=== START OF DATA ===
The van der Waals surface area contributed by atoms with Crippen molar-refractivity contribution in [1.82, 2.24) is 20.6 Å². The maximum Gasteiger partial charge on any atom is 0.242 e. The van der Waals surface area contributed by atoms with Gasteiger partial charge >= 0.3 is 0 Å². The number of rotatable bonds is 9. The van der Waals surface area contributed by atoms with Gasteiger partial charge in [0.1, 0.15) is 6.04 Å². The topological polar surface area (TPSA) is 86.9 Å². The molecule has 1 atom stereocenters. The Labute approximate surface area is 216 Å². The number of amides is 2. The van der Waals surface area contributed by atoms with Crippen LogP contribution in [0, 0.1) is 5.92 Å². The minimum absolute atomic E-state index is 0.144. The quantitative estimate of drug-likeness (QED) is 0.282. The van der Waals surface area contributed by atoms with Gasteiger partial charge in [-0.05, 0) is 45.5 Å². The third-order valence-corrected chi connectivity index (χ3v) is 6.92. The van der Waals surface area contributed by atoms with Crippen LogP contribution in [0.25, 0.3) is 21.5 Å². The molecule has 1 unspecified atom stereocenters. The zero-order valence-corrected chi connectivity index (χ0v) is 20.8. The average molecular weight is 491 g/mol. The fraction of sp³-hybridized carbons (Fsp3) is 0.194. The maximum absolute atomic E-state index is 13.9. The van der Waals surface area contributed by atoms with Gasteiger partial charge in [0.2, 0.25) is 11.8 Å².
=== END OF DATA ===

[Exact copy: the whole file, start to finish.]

The van der Waals surface area contributed by atoms with Crippen molar-refractivity contribution in [1.82, 2.24) is 20.6 Å². The maximum Gasteiger partial charge on any atom is 0.242 e. The van der Waals surface area contributed by atoms with Gasteiger partial charge >= 0.3 is 0 Å². The number of rotatable bonds is 9. The van der Waals surface area contributed by atoms with Gasteiger partial charge in [0.1, 0.15) is 6.04 Å². The topological polar surface area (TPSA) is 86.9 Å². The molecule has 1 atom stereocenters. The Labute approximate surface area is 216 Å². The number of amides is 2. The van der Waals surface area contributed by atoms with Crippen LogP contribution in [0, 0.1) is 5.92 Å². The minimum absolute atomic E-state index is 0.144. The quantitative estimate of drug-likeness (QED) is 0.282. The van der Waals surface area contributed by atoms with Gasteiger partial charge in [-0.05, 0) is 45.5 Å². The third-order valence-corrected chi connectivity index (χ3v) is 6.92. The van der Waals surface area contributed by atoms with Crippen LogP contribution in [0.25, 0.3) is 21.5 Å². The molecule has 1 unspecified atom stereocenters. The zero-order valence-corrected chi connectivity index (χ0v) is 20.8. The average molecular weight is 491 g/mol. The fraction of sp³-hybridized carbons (Fsp3) is 0.194. The maximum absolute atomic E-state index is 13.9. The van der Waals surface area contributed by atoms with Gasteiger partial charge in [0.2, 0.25) is 11.8 Å².